I was recently at a bat mitzvah in Vancouver where the rabbi gave a provocative and timely sermon. It was about two topics I’d discussed a lot over the past week. One – the fining and public shaming of L.A. Clippers owner Donald Sterling over his racist rant – I’d parsed with friends and family over casual conversation. I had analyzed the other topic – the Conference of Presidents of Major American Jewish Organizations’ rejection of J Street’s membership bid – in a blog post for Haaretz filed just that afternoon.
There was nothing unusual in the form the rabbi’s sermon took. He opened with two topics from the news, made an argument about each, found a common conceptual thread, and linked the entire discussion to Judaic sources.
Yet, as the sermon unfolded, I recognized a familiar, low-level anxiety I often feel when listening to rabbinic sermons, a feeling I’d seldom paused to examine before. I soon clued into the source of my discomfort: it was the discomfort of feeling silenced.
I thus couldn’t help wondering whether we need a new model. What if sermons were opening statements in a broader, community discussion? What if sermons were no longer viewed as words from on high to be absorbed, silently, but rather platforms from which vigorous conversation takes place? A study conducted last year by the Jewish Council for Public Affairs revealed that, on sensitive topics such as the politics of Israel, rabbis are nervous about speaking out of fear of backlash. Might a reconsidered sermon model help warm this chill factor?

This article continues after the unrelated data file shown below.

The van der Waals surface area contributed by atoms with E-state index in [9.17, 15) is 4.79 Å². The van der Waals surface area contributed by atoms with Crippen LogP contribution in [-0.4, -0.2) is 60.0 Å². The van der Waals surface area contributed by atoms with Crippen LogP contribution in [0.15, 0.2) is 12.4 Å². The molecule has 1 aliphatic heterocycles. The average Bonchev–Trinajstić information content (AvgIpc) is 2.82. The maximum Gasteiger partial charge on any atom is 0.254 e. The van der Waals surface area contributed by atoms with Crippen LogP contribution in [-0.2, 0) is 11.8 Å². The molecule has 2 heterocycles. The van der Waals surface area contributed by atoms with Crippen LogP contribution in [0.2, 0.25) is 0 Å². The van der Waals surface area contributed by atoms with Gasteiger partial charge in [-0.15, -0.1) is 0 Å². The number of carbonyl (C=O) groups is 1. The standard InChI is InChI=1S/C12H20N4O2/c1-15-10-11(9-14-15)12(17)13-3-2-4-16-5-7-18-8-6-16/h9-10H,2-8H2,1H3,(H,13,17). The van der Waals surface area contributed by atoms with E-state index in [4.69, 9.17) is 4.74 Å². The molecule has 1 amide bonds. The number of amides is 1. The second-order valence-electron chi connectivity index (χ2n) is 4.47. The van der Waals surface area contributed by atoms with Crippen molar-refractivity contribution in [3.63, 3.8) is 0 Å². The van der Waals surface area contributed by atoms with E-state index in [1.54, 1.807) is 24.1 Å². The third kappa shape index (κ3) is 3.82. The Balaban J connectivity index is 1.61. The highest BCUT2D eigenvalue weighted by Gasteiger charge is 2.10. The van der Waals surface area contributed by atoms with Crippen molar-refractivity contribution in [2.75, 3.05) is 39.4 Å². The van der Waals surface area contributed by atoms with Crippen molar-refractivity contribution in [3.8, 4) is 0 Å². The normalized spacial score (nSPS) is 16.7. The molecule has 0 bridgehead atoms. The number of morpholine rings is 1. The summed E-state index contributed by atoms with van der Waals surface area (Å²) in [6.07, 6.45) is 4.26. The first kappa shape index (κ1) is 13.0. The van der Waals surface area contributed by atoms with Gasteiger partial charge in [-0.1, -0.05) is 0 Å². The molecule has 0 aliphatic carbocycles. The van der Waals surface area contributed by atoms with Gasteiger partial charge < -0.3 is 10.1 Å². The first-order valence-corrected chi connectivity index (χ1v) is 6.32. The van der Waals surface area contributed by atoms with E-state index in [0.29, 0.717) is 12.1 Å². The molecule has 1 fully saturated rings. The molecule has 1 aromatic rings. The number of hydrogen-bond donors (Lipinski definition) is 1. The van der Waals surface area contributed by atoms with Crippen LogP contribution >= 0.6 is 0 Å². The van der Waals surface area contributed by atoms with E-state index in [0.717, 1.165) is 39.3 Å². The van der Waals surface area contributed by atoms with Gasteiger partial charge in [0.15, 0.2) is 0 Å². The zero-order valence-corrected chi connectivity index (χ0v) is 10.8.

At the end of the Oneg Shabbat celebration that evening, I introduced myself to the rabbi. I noted the bravery of his remarks and then proceeded to lay out some reactions of my own. There were areas that still troubled me conceptually. There were areas about which my own legal knowledge in the area of hate speech, for example, is limited, and I wanted to pose some followup questions. He listened warmly, we exchanged a few thoughts, and said goodnight.
The next day, I traded emails with a friend, a constitutional law expert, who clarified some issues for me. That night, at a family dinner, I continued the conversation with a relative who had also heard the sermon.
The upshot? I felt gratified and enriched by all of followup conversations. And, most curiously, I ended up agreeing with the rabbi’s sermon more than I had when I heard it.
All this leads me to wonder, as well, whether readers of this column ever feel a similar sense of annoyance or frustration that our Ottawa Jewish Bulletin conversation – as is the case with the newspaper form in its traditional role – might feel similarly unidirectional. There are always letters to the editor, of course, but traditional newsprint columnists are generally discouraged from responding to them directly. This ends up leading to a dynamic that feels much less like a mutually enriching conversation and more like a customer complaint.
There is another model, however. The legal scholar Stanley Fish, who used to contribute to the Opinionator blog on the New York Times website, would engage readers in a two-way, back-and-forth discussion from one blog post to the next. Surely there is an inherent satisfaction to the writer and to the reader in polishing the edges of what sometimes might feel like a brittle exchange into a productive and altogether human conversation.
It’s a model that we might consider adopting more forthrightly in our communities: in our congregations, at AGMs, at public talks where some speakers have been known to be whisked offstage prior to questions so as to keep the evening “flowing,” and in our community papers. One antidote that is already present is the wonderful new www.ottawajewishbulletin.com. There, readers can comment, respond to one another, and writers can even comment back. This is the way forward. While I hope my writing sometimes strikes a chord, please know that my ideas are enriched by your reactions.
Mira Sucharov, an associate professor of political science at Carleton University, blogs at Haaretz.com.